Potty training has been the hugest hurdle. Two and a half years of absolute hell. I know everyone has a strategy they swear by, trust me when I say we have tried them all. No joke, every single one. We’ve taken A to pediatric urologists, pediatric gastrointestinal specialists, everything, and they’ve all said, “Hey, you’ve tried every trick we have.” Now we’re up to “Good luck, there’s nothing medically wrong, it’ll happen soon.” And it’s very very gradually getting better. We’ve not done night training ’cause we’re still in the hysterics of day training. Now, since the basement has been torn up, the boys’ rooms have been torn up. I did not notice that A was out of the pullups he wears at night. I was at a meeting last night and Tom got the boys into bed. He was busy with J and didn’t see A get into his jammies. Imagine our shock and awe when A got up this morning, wearing underwear, and completely dry. This has never happened. Ever. We’re still reeling from the shock. I think seeing J starting to show interest in the potty has pushed A into “Big Brother” mode and he’s getting over this hurdle. God, I hope so.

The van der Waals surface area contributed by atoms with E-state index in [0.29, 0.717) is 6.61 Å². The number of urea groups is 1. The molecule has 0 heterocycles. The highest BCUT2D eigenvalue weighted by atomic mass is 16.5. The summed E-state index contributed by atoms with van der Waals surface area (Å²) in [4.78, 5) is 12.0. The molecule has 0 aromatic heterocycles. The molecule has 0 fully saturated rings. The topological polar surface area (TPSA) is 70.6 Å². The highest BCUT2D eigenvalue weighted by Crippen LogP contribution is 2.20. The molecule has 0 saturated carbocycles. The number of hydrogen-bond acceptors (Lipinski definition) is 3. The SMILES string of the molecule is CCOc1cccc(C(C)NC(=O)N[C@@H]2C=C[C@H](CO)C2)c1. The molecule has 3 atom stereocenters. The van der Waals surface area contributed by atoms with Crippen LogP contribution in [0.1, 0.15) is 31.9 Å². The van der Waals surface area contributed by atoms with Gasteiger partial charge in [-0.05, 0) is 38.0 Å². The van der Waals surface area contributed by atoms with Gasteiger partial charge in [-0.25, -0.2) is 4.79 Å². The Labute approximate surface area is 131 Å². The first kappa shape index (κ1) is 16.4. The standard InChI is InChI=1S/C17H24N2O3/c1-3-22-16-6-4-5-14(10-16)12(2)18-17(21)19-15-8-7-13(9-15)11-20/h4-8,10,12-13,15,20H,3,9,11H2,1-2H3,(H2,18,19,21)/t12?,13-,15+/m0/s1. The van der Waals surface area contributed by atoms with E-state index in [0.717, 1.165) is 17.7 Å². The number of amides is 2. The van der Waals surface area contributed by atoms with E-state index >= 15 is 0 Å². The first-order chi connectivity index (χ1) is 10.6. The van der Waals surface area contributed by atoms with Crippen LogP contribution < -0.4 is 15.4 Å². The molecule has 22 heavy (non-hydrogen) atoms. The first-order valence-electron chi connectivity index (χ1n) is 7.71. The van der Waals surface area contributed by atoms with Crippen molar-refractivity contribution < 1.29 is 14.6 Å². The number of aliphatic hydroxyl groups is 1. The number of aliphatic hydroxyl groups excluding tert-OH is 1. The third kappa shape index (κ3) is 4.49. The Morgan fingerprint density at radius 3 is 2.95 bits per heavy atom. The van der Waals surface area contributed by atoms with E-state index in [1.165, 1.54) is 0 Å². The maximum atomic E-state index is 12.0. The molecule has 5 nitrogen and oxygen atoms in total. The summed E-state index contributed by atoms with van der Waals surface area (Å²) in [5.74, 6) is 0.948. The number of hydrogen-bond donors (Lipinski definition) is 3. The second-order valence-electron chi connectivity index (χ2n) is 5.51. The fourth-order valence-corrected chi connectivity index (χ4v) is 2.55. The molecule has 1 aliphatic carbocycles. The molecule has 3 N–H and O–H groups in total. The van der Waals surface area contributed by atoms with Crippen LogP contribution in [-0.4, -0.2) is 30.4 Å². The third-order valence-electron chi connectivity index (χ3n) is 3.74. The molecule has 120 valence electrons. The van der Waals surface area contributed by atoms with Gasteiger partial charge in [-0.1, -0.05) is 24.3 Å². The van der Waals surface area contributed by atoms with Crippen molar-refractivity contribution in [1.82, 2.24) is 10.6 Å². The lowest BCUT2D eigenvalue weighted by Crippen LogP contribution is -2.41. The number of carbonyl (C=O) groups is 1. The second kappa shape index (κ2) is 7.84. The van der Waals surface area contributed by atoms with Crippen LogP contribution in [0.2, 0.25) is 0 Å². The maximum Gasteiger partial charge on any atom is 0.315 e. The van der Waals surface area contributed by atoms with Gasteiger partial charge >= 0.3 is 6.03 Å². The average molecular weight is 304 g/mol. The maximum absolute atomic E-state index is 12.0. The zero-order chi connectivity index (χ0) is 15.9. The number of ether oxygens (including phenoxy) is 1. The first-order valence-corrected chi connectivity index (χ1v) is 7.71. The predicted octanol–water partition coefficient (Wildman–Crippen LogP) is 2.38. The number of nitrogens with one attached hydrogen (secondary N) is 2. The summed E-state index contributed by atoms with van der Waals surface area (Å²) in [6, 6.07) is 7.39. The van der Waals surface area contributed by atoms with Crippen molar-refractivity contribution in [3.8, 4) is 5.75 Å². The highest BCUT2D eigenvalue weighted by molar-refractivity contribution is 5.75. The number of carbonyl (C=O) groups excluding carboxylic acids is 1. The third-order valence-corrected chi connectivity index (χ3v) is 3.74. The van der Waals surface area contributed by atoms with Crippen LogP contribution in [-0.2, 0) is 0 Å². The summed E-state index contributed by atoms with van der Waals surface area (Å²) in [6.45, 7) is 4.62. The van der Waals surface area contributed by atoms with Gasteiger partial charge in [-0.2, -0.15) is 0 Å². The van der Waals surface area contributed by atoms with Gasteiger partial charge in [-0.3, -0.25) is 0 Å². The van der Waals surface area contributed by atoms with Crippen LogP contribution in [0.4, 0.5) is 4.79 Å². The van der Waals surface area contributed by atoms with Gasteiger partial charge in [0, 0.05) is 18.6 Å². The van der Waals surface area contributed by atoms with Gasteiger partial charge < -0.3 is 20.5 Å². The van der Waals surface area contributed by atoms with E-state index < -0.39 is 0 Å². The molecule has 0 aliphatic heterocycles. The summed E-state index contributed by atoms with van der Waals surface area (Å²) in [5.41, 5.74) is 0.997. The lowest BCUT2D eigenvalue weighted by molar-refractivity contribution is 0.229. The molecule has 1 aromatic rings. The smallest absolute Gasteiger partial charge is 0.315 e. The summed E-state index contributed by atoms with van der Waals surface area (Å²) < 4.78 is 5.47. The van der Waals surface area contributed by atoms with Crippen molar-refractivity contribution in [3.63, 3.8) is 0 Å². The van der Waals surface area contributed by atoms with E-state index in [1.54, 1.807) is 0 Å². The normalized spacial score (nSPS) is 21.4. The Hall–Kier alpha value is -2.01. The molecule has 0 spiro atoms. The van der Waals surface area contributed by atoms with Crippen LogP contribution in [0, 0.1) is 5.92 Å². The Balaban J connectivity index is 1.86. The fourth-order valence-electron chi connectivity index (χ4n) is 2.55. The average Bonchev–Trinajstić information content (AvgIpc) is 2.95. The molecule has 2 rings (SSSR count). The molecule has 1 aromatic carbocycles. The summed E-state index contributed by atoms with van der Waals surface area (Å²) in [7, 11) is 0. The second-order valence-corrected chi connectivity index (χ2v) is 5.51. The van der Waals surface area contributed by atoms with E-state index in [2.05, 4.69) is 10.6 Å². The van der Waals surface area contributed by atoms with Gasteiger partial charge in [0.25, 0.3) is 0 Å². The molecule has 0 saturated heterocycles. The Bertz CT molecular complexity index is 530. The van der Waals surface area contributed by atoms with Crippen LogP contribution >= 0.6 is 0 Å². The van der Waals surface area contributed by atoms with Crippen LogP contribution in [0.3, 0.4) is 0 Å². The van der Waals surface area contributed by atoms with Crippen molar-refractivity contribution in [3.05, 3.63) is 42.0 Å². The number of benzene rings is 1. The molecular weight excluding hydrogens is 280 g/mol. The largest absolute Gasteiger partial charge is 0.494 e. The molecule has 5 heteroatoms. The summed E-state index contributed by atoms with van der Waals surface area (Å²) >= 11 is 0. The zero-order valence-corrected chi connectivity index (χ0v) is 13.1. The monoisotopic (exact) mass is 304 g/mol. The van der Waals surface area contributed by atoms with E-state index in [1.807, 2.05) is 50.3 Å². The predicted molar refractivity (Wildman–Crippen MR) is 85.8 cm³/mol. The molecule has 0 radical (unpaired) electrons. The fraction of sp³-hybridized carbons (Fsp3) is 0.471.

A’s best attribute is his sparkling personality. Actually, it’s his saving grace. Every single person who has spent more than 5 minutes with the kid loves him and can’t believe how bright he is. And I agree. He is the best little guy. But his pace has worn me out. Five years of “Oh GOD, what will today bring?” will do that to you. Five years of stress being in the red zone. Five years of not ever really being able to relax. Five years of knowing that your child is a wonderful handful and that other parents don’t know that and they blame you for his antics. I can’t even start to think that staying dry all night will happen again any time soon. Chances are darned good that tonight he’ll soak the bed, and every night between how and who-knows-when. Chances are good that today at J’s swim lesson he’ll do something I couldn’t possibly prepare for (like last week’s “experiment” with the Craisins and the swimming pool: will they float or sink?). (edit: swimming was great; he and other little boy waiting went and peed on a tree. They loved it) People look at me like, “can’t you control your kid?” Uh, sorry, no. I really have no idea what’s going on with him most of the time or what reaction/discipline would work this time. It’s frustrating as hell.